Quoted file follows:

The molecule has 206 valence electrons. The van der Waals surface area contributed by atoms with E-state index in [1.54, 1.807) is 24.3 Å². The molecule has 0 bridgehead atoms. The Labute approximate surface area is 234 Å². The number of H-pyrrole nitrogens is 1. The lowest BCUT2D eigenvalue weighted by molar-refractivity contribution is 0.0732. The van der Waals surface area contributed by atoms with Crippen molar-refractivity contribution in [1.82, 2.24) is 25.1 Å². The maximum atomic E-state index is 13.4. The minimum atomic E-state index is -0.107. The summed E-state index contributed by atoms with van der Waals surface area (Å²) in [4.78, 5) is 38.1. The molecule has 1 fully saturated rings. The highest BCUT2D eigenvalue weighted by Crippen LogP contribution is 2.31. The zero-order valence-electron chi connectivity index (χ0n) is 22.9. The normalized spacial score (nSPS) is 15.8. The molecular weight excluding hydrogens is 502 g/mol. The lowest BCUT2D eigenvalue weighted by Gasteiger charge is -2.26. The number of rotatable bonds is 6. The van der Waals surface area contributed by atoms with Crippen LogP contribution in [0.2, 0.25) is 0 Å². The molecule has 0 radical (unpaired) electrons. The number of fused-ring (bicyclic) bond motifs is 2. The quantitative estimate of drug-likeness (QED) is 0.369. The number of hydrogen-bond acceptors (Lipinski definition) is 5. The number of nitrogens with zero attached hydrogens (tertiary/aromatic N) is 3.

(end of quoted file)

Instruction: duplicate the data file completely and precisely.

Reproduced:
The molecule has 206 valence electrons. The van der Waals surface area contributed by atoms with E-state index in [1.54, 1.807) is 24.3 Å². The molecule has 0 bridgehead atoms. The Labute approximate surface area is 234 Å². The number of H-pyrrole nitrogens is 1. The lowest BCUT2D eigenvalue weighted by molar-refractivity contribution is 0.0732. The van der Waals surface area contributed by atoms with Crippen molar-refractivity contribution in [1.82, 2.24) is 25.1 Å². The maximum atomic E-state index is 13.4. The minimum atomic E-state index is -0.107. The summed E-state index contributed by atoms with van der Waals surface area (Å²) in [4.78, 5) is 38.1. The molecule has 1 fully saturated rings. The highest BCUT2D eigenvalue weighted by Crippen LogP contribution is 2.31. The zero-order valence-electron chi connectivity index (χ0n) is 22.9. The normalized spacial score (nSPS) is 15.8. The molecular weight excluding hydrogens is 502 g/mol. The lowest BCUT2D eigenvalue weighted by Gasteiger charge is -2.26. The number of rotatable bonds is 6. The van der Waals surface area contributed by atoms with Crippen LogP contribution in [0.2, 0.25) is 0 Å². The molecule has 0 radical (unpaired) electrons. The number of fused-ring (bicyclic) bond motifs is 2. The quantitative estimate of drug-likeness (QED) is 0.369. The number of hydrogen-bond acceptors (Lipinski definition) is 5. The number of nitrogens with zero attached hydrogens (tertiary/aromatic N) is 3.